Facebook Campaign in Kayin State Against Coal Power Plant

KAYIN – Facebook users have been changing their profile pictures to be part of a mass campaign that says ‘‘In Karen State No Coal”.

Local people and civil society organisations oppose plans for a coal-fired power plant to be built beside the Thanlwin River near Thone Ein, Watgyi and Htonetaung villages in Hpa-an township, groups in the state have said.

Saw Thar Boe, from Burma Rivers Network, said: “Currently, we, Facebook users, launched a change-of-profile-picture campaign for ‘No Coal in Karen State’ that started at public meetings held from June 21.

“In Kayin State, the civil society organisations and friends shared the objections about coal power plants in Kayin State to the public and changed their profile picture to ‘In Karen State No Coal’”.

“And then, they also shared the speeches of experts concerning disadvantages of coal [power plants].

“We’re going to hold talks about the advantages and disadvantages of coal. We have a plan to hold a discussion where everybody can freely and openly participate in the talk after inviting the experts,” Saw Thar Boe said.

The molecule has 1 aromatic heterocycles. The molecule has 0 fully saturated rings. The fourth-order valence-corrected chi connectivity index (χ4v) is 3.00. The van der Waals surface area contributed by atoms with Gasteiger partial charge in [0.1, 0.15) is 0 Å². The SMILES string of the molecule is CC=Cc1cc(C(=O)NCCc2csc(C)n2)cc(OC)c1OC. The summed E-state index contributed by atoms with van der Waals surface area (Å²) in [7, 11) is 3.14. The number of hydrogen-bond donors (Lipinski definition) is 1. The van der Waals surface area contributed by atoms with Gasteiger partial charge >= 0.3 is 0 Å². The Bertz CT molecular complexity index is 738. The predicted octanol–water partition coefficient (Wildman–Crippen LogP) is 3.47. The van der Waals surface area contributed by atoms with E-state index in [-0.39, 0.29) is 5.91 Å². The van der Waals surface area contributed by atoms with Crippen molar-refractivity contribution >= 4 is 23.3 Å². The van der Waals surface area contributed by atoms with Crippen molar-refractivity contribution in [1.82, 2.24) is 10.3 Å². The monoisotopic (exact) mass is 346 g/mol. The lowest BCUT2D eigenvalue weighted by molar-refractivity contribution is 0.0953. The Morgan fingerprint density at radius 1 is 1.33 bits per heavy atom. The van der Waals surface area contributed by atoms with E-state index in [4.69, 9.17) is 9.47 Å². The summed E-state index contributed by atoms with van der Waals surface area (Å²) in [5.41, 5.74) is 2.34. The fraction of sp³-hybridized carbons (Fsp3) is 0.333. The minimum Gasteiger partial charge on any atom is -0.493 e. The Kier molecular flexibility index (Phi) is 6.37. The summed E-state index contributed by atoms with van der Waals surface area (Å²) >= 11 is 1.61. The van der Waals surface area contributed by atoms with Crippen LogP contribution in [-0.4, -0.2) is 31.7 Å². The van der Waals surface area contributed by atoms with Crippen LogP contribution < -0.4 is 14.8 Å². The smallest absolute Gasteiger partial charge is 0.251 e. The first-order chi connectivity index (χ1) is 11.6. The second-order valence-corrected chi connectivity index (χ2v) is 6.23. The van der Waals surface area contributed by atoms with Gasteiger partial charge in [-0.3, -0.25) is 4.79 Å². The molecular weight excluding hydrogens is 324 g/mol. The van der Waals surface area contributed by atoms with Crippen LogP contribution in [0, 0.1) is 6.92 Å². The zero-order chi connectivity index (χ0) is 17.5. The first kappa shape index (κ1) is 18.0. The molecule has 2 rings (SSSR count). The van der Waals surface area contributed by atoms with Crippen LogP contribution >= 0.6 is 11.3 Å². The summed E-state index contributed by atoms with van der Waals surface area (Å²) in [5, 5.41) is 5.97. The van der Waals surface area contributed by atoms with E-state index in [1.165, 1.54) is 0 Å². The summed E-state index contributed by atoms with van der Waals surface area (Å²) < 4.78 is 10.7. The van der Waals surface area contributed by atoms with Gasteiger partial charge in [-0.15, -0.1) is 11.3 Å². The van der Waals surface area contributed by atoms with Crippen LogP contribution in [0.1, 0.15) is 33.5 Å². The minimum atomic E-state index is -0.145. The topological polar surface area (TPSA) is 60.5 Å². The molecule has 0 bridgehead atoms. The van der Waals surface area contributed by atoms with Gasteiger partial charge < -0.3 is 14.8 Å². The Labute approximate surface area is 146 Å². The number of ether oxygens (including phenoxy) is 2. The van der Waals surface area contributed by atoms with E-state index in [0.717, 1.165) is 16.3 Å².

He said if the country favoured coal-fired power plants, it would cause more global warming and climate change. So, the government should not allow coal-fired power plants to be built. If they allowed them, there would be adverse climatic and environmental impacts.

Nan Myint Aung, from the Youth Learning Centre, said: “We are one of 147 civil society organisations that have issued a statement opposing a coal-fired power plant [being built] in Kayin State.

“Then we launched a campaign for a change-of-profile pictures to be written as ‘In Karen State, No Coal’ on Facebook.”

TTCL Plc held a meeting at Zwekapin Hall in Hpa-an on Wednesday as part of an Environmental Impact Assessment on the coal-fired power plant proposed to be built with an ‘ultra super critical method’.

After the meeting, some 33 civil society groups in Kayin State opposed the project, saying it lacks transparency. Their objection was later backed by 114 groups nationwide.

TTCL officials said they would build a coal-fired power plant beside the Thanlwin River. If completed, the plant would generate 1,280 MW of electricity – for Kayin State and sold to the Ministry of Electric Power and Energy.

TTCL got a go-ahead from the former government to build the coal-power plant in Andin village, which is part of Ye Township in Mon State, but the project was postponed due to objections by local residents.

Kayin State Chief Minister Nan Khin Htwe Myint, spoke at the meeting on Wednesday, saying the state would proceed with the plan to set up the coal plant despite objections, because everyone knows the region would develop if it could have a full electricity supply.


Source: Eleven Myanmar

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